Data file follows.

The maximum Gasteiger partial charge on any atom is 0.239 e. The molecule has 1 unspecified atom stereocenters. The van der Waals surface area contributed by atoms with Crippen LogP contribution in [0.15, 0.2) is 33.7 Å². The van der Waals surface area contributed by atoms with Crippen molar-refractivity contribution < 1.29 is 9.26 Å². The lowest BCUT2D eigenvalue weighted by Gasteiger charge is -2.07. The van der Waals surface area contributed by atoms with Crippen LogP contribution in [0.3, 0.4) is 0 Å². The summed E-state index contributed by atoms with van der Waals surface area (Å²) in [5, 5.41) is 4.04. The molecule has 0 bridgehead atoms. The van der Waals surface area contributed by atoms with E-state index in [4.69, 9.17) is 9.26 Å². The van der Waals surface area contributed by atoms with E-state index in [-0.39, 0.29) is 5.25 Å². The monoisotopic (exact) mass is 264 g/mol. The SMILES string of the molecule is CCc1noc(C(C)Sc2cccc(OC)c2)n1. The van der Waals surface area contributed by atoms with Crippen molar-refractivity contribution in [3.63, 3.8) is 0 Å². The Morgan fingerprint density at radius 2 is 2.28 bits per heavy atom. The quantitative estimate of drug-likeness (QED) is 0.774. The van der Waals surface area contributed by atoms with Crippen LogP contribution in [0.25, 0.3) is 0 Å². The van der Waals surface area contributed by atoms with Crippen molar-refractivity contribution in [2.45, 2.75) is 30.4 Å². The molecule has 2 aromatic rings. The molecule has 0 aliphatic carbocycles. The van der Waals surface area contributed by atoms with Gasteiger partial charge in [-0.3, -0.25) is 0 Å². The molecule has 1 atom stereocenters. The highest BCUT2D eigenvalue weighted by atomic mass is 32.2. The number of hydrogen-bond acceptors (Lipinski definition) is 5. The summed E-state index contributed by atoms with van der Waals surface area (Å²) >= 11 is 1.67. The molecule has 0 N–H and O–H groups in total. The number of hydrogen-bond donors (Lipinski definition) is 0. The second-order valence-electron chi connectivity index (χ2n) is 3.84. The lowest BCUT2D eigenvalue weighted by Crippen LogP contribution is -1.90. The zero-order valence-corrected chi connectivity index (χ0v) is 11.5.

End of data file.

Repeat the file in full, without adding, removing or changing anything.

The maximum Gasteiger partial charge on any atom is 0.239 e. The molecule has 1 unspecified atom stereocenters. The van der Waals surface area contributed by atoms with Crippen LogP contribution in [0.15, 0.2) is 33.7 Å². The van der Waals surface area contributed by atoms with Crippen molar-refractivity contribution < 1.29 is 9.26 Å². The lowest BCUT2D eigenvalue weighted by Gasteiger charge is -2.07. The van der Waals surface area contributed by atoms with Crippen LogP contribution in [0.3, 0.4) is 0 Å². The summed E-state index contributed by atoms with van der Waals surface area (Å²) in [5, 5.41) is 4.04. The molecule has 0 bridgehead atoms. The van der Waals surface area contributed by atoms with E-state index in [4.69, 9.17) is 9.26 Å². The van der Waals surface area contributed by atoms with E-state index in [-0.39, 0.29) is 5.25 Å². The monoisotopic (exact) mass is 264 g/mol. The SMILES string of the molecule is CCc1noc(C(C)Sc2cccc(OC)c2)n1. The van der Waals surface area contributed by atoms with Crippen molar-refractivity contribution in [3.63, 3.8) is 0 Å². The Morgan fingerprint density at radius 2 is 2.28 bits per heavy atom. The quantitative estimate of drug-likeness (QED) is 0.774. The van der Waals surface area contributed by atoms with Crippen LogP contribution in [0.25, 0.3) is 0 Å². The van der Waals surface area contributed by atoms with Crippen molar-refractivity contribution in [2.45, 2.75) is 30.4 Å². The molecule has 2 aromatic rings. The molecule has 0 aliphatic carbocycles. The van der Waals surface area contributed by atoms with Gasteiger partial charge in [-0.3, -0.25) is 0 Å². The molecule has 1 atom stereocenters. The highest BCUT2D eigenvalue weighted by atomic mass is 32.2. The number of hydrogen-bond acceptors (Lipinski definition) is 5. The summed E-state index contributed by atoms with van der Waals surface area (Å²) >= 11 is 1.67. The molecule has 0 N–H and O–H groups in total. The number of hydrogen-bond donors (Lipinski definition) is 0. The second-order valence-electron chi connectivity index (χ2n) is 3.84. The lowest BCUT2D eigenvalue weighted by Crippen LogP contribution is -1.90. The zero-order valence-corrected chi connectivity index (χ0v) is 11.5.